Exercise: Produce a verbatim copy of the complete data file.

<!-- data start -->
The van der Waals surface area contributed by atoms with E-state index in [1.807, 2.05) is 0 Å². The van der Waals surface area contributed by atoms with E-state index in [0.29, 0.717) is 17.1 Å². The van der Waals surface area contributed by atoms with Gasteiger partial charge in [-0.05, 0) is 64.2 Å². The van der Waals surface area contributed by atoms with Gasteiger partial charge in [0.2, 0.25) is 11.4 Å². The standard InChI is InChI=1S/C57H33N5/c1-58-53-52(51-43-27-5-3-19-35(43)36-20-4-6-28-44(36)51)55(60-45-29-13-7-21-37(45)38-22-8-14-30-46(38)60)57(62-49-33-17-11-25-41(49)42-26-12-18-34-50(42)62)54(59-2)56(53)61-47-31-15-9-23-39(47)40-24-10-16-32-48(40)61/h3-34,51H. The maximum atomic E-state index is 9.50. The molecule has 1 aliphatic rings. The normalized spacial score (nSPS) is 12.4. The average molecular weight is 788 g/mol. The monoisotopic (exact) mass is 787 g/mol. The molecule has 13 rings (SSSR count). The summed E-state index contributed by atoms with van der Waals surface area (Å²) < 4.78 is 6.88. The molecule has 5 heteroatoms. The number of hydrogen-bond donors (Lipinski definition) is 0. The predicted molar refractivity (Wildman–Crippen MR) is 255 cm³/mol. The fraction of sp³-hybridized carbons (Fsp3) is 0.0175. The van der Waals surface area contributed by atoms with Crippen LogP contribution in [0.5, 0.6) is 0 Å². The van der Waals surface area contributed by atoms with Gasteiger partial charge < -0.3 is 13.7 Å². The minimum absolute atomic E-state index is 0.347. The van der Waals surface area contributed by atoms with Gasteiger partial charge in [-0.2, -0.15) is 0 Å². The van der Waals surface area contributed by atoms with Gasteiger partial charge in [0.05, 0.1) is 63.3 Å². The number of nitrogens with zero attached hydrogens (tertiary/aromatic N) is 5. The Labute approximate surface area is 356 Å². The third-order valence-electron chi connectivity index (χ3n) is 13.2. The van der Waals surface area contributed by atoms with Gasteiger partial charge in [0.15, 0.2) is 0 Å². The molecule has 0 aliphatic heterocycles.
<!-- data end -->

The van der Waals surface area contributed by atoms with E-state index in [1.807, 2.05) is 0 Å². The van der Waals surface area contributed by atoms with E-state index in [0.29, 0.717) is 17.1 Å². The van der Waals surface area contributed by atoms with Gasteiger partial charge in [-0.05, 0) is 64.2 Å². The van der Waals surface area contributed by atoms with Gasteiger partial charge in [0.2, 0.25) is 11.4 Å². The standard InChI is InChI=1S/C57H33N5/c1-58-53-52(51-43-27-5-3-19-35(43)36-20-4-6-28-44(36)51)55(60-45-29-13-7-21-37(45)38-22-8-14-30-46(38)60)57(62-49-33-17-11-25-41(49)42-26-12-18-34-50(42)62)54(59-2)56(53)61-47-31-15-9-23-39(47)40-24-10-16-32-48(40)61/h3-34,51H. The maximum atomic E-state index is 9.50. The molecule has 1 aliphatic rings. The normalized spacial score (nSPS) is 12.4. The average molecular weight is 788 g/mol. The monoisotopic (exact) mass is 787 g/mol. The molecule has 13 rings (SSSR count). The summed E-state index contributed by atoms with van der Waals surface area (Å²) < 4.78 is 6.88. The molecule has 5 heteroatoms. The number of hydrogen-bond donors (Lipinski definition) is 0. The predicted molar refractivity (Wildman–Crippen MR) is 255 cm³/mol. The fraction of sp³-hybridized carbons (Fsp3) is 0.0175. The van der Waals surface area contributed by atoms with Crippen LogP contribution in [0.5, 0.6) is 0 Å². The van der Waals surface area contributed by atoms with Gasteiger partial charge < -0.3 is 13.7 Å². The minimum absolute atomic E-state index is 0.347. The van der Waals surface area contributed by atoms with Gasteiger partial charge in [-0.2, -0.15) is 0 Å². The van der Waals surface area contributed by atoms with Gasteiger partial charge in [0.05, 0.1) is 63.3 Å². The number of nitrogens with zero attached hydrogens (tertiary/aromatic N) is 5. The Labute approximate surface area is 356 Å². The third-order valence-electron chi connectivity index (χ3n) is 13.2. The van der Waals surface area contributed by atoms with Gasteiger partial charge in [0.15, 0.2) is 0 Å². The molecule has 0 aliphatic heterocycles.